Understanding children is a challenge. As infants their only communication method is to cry. As toddlers they can begin to communicate with words, but often when communication efforts fail they revert to crying. As teens the communication gap only grows. With the evolution of slang and technology, communicating with the younger generations is still challenging and still results in tantrums. Of course, there are ways to ease this communication gap. As babies, my kids learned sign language. While I didn’t catch on to all of it, I did learn “more” and “please”. As kids age, we as parents work to better understand the slang and jargon used. Perhaps we listen to the music our kids listen to, or watch the same shows they do. It’s very much like learning a foreign language. A foreign language you must learn in order to survive, and when breaks in communication occur, so can breaks in relationships. translation.jpg

As marketers we hear repeatedly the importance of speaking the same language as your customers and prospects. This is absolutely true. But it’s very difficult to speak the language of customers when the language spoken between sales and marketing is so foreign that neither can communicate what needs to be communicated to the customer. I learned this first hand when evaluating the use of marketing content and sales tools.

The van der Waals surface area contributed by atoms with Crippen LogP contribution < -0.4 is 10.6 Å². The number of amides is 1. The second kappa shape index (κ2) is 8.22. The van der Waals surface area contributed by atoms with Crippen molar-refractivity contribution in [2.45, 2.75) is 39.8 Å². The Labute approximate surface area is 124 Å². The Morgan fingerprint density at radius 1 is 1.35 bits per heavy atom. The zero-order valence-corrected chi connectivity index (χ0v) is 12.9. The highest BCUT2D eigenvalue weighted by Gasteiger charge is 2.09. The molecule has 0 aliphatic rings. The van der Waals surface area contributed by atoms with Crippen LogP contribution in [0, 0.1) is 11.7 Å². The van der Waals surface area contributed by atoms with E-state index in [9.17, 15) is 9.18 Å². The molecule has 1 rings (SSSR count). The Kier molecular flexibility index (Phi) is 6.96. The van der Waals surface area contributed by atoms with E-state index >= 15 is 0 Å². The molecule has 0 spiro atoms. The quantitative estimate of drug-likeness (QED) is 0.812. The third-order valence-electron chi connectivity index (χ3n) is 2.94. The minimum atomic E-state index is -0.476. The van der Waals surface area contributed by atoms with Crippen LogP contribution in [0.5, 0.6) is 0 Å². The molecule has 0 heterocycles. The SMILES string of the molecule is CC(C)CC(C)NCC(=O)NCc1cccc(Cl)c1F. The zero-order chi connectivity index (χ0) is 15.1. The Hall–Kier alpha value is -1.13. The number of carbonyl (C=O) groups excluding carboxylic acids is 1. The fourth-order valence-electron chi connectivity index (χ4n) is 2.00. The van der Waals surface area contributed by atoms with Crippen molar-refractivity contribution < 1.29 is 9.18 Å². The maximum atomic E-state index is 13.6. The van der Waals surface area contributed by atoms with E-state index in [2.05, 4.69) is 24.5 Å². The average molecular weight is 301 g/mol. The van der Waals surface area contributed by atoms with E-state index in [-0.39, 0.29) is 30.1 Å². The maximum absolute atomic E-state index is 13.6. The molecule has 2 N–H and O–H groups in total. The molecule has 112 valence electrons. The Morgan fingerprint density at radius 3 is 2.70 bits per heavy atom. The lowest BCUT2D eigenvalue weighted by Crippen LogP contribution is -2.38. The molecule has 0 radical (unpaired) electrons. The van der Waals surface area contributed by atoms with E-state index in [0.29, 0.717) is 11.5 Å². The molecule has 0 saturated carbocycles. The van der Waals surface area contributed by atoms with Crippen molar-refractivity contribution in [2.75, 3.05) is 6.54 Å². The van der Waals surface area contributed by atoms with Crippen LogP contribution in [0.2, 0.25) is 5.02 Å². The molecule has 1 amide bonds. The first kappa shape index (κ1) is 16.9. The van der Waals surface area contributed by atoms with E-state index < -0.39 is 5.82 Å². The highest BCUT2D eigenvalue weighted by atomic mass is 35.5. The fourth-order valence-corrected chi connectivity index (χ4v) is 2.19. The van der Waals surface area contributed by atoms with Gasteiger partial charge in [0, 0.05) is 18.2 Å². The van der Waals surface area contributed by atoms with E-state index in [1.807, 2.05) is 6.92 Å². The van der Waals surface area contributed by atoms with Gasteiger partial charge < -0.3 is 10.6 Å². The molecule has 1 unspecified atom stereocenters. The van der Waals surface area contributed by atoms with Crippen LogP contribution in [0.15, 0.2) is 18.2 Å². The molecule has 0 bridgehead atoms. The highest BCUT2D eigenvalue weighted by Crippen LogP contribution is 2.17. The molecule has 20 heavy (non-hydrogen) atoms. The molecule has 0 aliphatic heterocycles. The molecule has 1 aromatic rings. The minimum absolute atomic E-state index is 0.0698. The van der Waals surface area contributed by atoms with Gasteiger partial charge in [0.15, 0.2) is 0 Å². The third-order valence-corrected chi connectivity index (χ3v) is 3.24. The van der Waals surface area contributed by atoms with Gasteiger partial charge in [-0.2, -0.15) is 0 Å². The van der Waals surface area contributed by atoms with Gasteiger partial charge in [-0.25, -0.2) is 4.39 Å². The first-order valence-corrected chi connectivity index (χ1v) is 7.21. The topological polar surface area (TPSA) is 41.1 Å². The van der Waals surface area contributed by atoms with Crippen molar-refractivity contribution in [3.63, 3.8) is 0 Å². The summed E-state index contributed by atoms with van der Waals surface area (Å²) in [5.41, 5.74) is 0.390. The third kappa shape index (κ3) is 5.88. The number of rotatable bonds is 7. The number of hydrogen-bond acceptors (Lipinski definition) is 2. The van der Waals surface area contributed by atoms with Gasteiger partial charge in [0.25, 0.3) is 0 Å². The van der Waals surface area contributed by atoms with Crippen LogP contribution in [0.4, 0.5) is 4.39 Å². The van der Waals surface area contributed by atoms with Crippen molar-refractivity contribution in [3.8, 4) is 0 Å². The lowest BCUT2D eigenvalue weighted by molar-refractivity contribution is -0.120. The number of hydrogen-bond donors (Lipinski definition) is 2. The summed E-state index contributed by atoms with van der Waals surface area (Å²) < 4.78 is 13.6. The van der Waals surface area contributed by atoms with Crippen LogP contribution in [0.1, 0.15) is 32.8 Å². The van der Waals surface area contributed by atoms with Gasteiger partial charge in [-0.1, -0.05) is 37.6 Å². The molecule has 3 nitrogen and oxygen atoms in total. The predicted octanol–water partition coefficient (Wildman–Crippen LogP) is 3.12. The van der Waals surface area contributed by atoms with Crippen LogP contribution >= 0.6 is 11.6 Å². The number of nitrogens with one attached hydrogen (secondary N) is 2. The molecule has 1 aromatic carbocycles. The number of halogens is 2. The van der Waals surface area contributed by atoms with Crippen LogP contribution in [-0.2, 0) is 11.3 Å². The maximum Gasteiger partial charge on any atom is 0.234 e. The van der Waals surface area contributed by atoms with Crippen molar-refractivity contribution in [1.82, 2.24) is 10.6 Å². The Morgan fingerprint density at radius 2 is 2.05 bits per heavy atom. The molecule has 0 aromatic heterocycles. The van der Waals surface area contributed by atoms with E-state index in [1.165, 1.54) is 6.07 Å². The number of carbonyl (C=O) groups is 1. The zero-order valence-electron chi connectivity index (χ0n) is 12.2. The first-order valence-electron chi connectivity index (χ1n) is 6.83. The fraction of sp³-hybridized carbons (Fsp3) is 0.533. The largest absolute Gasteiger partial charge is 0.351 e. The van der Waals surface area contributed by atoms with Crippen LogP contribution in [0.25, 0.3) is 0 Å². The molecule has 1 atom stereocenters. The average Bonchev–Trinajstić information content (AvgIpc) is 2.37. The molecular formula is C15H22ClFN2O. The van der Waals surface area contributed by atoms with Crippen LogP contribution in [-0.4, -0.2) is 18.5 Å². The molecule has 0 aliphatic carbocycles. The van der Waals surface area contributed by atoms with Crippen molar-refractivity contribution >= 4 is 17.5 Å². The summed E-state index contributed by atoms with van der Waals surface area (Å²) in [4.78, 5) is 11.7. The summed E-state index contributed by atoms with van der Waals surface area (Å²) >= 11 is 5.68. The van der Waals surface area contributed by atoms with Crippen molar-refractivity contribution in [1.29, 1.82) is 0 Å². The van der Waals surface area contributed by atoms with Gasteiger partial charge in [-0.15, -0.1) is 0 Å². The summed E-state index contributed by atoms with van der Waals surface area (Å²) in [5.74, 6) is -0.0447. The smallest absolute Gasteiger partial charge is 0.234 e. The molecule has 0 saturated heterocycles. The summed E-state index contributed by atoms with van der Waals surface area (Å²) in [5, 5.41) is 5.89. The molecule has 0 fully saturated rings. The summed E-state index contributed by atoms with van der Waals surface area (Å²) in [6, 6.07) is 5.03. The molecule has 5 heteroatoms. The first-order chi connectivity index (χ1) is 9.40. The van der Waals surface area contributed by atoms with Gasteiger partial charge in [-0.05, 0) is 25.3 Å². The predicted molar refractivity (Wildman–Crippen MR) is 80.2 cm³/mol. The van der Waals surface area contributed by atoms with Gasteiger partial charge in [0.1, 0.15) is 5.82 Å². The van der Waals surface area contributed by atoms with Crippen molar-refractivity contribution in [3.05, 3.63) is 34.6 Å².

Marketing had spent the better part of a year conducting content audits, segmenting content, and mapping content. In marketing, and in our content audits, we classify our buy-cycle stages as “Interest”, “Educate”, “Evaluate”, “Justify”, and “Purchase”. Along with the content auditing, we had launched several sales tools to our sales organization. When reviewing the activity over the previous 8 months, I found the usage of the tool was acceptable, but not completely leveraged. And while the content and tools were used, they weren’t used when they should be used. A lot of early stage content was delivered later in the buy-cycle. When speaking with those using the tools I discovered that they were unclear when “Interest” content should be used vs. “educate content”. The folder structure of our content within the sales tool was also confusing. Our problem was that sales and marketing weren’t speaking the same language.

While marketing understood the terminology and content types used in those phases, our sales teams did not. We tried to force our language on sales. Our sales teams break their buy-cycle stages out as “Try”, “Approach”, and then they classify “Work In Progress” stage 0-5. These are the stages sales reports on to upper management, and the stages classified in our CRM system. We knew we needed to adjust our terminology so it would align with our sales classifications. We decided to map our marketing stages to their buying stages and then reclassify the content mapping used by sales. Now when sales uses a template, based on the phase identified in the CRM system, they can select the appropriate buy-cycle folder and view content relevant to that specific phase.

When studying foreign languages in school I was taught the best way to learn was to completely immerse myself in that language and culture. This is still applicable when referring to learning the language of your teens, your customers, or your sales teams. Guessing about what words mean, or worse, forcing your language on someone else, will only result in confusion, un-productivity, and relationship disrepair.

Immerse yourself, learn the language, and then speak it. Do you speak the same language as others in your organization?